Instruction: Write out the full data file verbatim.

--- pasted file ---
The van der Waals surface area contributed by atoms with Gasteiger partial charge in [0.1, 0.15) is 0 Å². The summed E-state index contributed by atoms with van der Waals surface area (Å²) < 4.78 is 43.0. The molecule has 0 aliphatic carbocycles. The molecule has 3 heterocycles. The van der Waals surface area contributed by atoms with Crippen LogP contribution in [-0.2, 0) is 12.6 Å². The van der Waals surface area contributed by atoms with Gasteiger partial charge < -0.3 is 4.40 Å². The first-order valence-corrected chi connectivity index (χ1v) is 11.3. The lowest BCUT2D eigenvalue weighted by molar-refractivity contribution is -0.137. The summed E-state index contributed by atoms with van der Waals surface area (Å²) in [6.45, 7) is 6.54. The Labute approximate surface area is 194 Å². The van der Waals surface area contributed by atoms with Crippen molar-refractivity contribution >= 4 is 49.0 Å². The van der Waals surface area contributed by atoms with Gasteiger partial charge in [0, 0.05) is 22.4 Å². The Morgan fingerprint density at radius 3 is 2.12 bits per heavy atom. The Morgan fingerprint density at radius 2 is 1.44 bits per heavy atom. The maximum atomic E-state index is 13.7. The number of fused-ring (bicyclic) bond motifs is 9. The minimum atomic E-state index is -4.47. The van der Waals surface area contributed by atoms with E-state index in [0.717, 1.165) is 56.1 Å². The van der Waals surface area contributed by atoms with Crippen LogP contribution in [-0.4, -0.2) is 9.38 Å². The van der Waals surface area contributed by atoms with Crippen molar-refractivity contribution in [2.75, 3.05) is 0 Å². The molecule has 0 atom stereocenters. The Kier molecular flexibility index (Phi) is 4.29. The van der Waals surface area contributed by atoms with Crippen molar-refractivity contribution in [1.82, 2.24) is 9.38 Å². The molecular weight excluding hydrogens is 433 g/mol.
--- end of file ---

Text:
The van der Waals surface area contributed by atoms with Gasteiger partial charge in [0.1, 0.15) is 0 Å². The summed E-state index contributed by atoms with van der Waals surface area (Å²) < 4.78 is 43.0. The molecule has 0 aliphatic carbocycles. The molecule has 3 heterocycles. The van der Waals surface area contributed by atoms with Crippen LogP contribution in [-0.2, 0) is 12.6 Å². The van der Waals surface area contributed by atoms with Gasteiger partial charge < -0.3 is 4.40 Å². The first-order valence-corrected chi connectivity index (χ1v) is 11.3. The lowest BCUT2D eigenvalue weighted by molar-refractivity contribution is -0.137. The summed E-state index contributed by atoms with van der Waals surface area (Å²) in [6.45, 7) is 6.54. The Labute approximate surface area is 194 Å². The van der Waals surface area contributed by atoms with Crippen molar-refractivity contribution >= 4 is 49.0 Å². The van der Waals surface area contributed by atoms with Gasteiger partial charge in [0, 0.05) is 22.4 Å². The Morgan fingerprint density at radius 3 is 2.12 bits per heavy atom. The Morgan fingerprint density at radius 2 is 1.44 bits per heavy atom. The maximum atomic E-state index is 13.7. The number of fused-ring (bicyclic) bond motifs is 9. The minimum atomic E-state index is -4.47. The van der Waals surface area contributed by atoms with E-state index in [0.717, 1.165) is 56.1 Å². The van der Waals surface area contributed by atoms with Crippen LogP contribution in [-0.4, -0.2) is 9.38 Å². The van der Waals surface area contributed by atoms with Crippen molar-refractivity contribution in [2.75, 3.05) is 0 Å². The molecule has 0 atom stereocenters. The Kier molecular flexibility index (Phi) is 4.29. The van der Waals surface area contributed by atoms with Crippen molar-refractivity contribution in [1.82, 2.24) is 9.38 Å². The molecular weight excluding hydrogens is 433 g/mol.